As long as I’ve been an artist I’ve yearned for a spacious, organized, beautiful studio to create in. Instead I’ve always felt cramped and cluttered, the sheer weight of stuff — in piles, in drawers, in cupboards — creating an irritating psychic hum that I can’t escape.
Like the sound of a jackhammer at the next house over, it’s something you get used to, but it’s a constant drain.
When I see someone else’s well-organized, uncluttered studio, I feel a rush of many emotions at once:
Envy (I want that, too!)
Shame (There must be something wrong with me that I can’t create that…)
Despair (I’ll never have a studio like that…)
For years I’ve felt intense embarrassment whenever someone enters my workspace. The fact that it’s upstairs makes it easier to keep informal visitors out of it, but it’s not possible to keep everyone out, and I cringe every time someone steps in the door. I don’t want to see the look in their eyes. I imagine they will think less of me when they encounter the truth…
“I’m an artist, not a housekeeper,” I’ve learned to say, and this is true. But beneath this truth is another one that I can’t avoid: a person can be an artist, and have a clean, organized, uncluttered studio!
Oh, how I long to be that kind of person!
Transforming Identity & the True Solution
Making that kind of identity transformation is not easy. If it were, I’d already have the kind of studio that other people search for pictures of to pin on their “Studio Porn” Pinterest boards.
For a long time I’ve been convinced that the true solution would be found in more: more and better organizational systems, more and better containers, more space — if only I had the money to afford a warehouse, a loft, or just a larger home with three bedrooms instead of two, so I could use two whole rooms for my studio!
More recently I’ve been coming to terms with the opposite idea: that the true solution will be found in less.
Less stuff will mean I need less stuff!
Less stuff means fewer containers and less furniture to store it, and less time to put it away.
Less stuff means more floor space and airspace and mental space.
Coming to this realization has been huge, but still, letting go of my stuff is hard. Sometimes it’s stuff I cling to because I think I might want to use it again, and I’ll be so frustrated if I don’t have it when I want it. But it can go deeper than that.
Reasons We Hold On
Sometimes letting go of stuff means acknowledging a mistake, like the hardwired Ikea lights I bought when I moved into this place… then never had installed… I feel a weird sense of guilt (or false guilt, really, since I haven’t actually hurt anyone and am not truly culpable), a feeling that I should be using this thing, whatever it is. So I hold onto it… but still don’t use it.
Of course, if it’s still in my space, I’m bombarded regularly with that same false guilty feeling! When I let it go, I’m no longer reminded of the mistake.
Sometimes letting go of stuff means turning the page on a chapter of my life that’s over, but that I’ve been reluctant to completely leave behind. Like the dozens of full-size samples of my ketubah prints that I paid good money to have archivally bagged with foam core boards, to display in my booth at wedding faires. I haven’t done a wedding faire since 2009, and have no desire to do one ever again, yet there’s still a fear of burning bridges.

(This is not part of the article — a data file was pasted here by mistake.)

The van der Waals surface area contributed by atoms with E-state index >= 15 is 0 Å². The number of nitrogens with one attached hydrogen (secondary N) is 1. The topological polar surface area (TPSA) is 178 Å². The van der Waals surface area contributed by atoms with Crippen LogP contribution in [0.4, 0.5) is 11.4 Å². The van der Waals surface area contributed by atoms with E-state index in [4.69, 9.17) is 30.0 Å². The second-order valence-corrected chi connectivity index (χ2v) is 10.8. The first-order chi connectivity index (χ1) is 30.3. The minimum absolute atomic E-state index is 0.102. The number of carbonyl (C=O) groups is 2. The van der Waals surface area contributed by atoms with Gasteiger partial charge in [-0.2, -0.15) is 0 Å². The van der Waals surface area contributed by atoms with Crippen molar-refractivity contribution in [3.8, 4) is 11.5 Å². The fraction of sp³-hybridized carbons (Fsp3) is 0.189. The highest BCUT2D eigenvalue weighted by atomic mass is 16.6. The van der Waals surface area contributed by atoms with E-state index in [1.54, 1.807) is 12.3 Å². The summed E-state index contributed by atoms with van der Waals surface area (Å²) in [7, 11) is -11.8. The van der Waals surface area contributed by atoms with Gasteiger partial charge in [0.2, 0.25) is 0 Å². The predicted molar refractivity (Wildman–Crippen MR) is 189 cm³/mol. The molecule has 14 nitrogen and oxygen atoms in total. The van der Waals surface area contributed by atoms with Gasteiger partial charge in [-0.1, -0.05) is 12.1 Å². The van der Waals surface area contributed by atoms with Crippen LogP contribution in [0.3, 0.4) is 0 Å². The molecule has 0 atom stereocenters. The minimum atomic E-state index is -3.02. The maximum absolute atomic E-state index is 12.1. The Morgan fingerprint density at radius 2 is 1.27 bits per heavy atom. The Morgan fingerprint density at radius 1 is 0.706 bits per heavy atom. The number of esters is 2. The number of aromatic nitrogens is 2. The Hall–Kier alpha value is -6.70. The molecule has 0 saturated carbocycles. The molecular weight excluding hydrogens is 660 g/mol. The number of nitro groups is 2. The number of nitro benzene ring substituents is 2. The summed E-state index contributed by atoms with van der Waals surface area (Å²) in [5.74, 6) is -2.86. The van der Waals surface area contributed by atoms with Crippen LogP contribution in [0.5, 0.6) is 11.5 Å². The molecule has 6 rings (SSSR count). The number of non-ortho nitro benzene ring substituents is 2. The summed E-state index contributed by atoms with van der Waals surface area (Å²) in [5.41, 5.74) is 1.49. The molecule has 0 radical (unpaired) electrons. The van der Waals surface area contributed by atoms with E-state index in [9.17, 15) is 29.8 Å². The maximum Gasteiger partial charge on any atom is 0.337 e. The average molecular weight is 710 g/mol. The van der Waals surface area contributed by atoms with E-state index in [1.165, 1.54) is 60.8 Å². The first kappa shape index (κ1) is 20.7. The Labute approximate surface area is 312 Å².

I’m learning, though, that space and freedom are more important to me than bridges to old paths I’m no longer interested in walking.
Sometimes something gets stuck in my space because I can’t figure out where to take it. I’m loathe to send anything to landfill if I can avoid it, but what the heck do I do with the two old halogen photo light sets, for example? The reflectors and stands are perfectly good, but three out of the four lights themselves — the piece that the lightbulb screws into, with a cord that plugs into the wall — no longer work, and are probably not fixable, nor even worth fixing.
In cases like this, if I set a clear enough intention to let the thing go, eventually I find a solution. Freecycle. RAFT.
I’ve also learned that in order to clear out my own space, I have to be ruthless, which sometimes, yes, means landfill.
You’re Ready When You’re Ready
I’ve made multiple passes at clutterbusting over the past several years. Each one has been good… but not enough to get me the studio of my dreams. For that, more drastic measures were required than I was capable of taking at the time.
I just wasn’t ready to let go of enough to get me there.
Now I feel like I’m finally ready to go the distance. It may take me much more than the month of April to get there, but I have a sense of calm and ease this time. I’m finally ready to release my grip on so much that I was clinging to before.
I think holding onto stuff gave me a false sense of security. Something has shifted lately, so that the stuff I’ve been clinging too feels more like chains constricting me and weighing me done than like safety. Letting go feels like freedom.
I should be clear: I’m not dispensing with all my worldly goods. I am, however, acknowledging that, as Ann, one of the members of The Great ClutterBust put it, everything in my life is borrowed: my stuff, my home, my body. I own nothing — I’m just borrowing it for the time I get to use it in this life.
Knowing that everything is borrowed is helping me to choose more carefully what I want to surround myself with.
It’s like a library (another idea from the brilliant Ann): I don’t want to borrow every book, just the ones that are relevant, uplifting, or useful, and that I plan to actually read during the check-out period!
I’m painfully aware, all of a sudden, of just how many “overdue books” I’ve been hoarding…
Community: the Real Power Boost
Some time ago I went from ready to eager. Suddenly I was champing at the bit to clear out my excess stuff.
Even with my new state of readiness, though, I knew doing it alone would be rough going. So I did something really smart: I rallied a community around me, and created The Great ClutterBust.
There are 31 of us in The Great ClutterBust as of this writing (and more continue to trickle in). We share “before” and “after” pics of our spaces. We cheer each other on. We share resources. We empathize.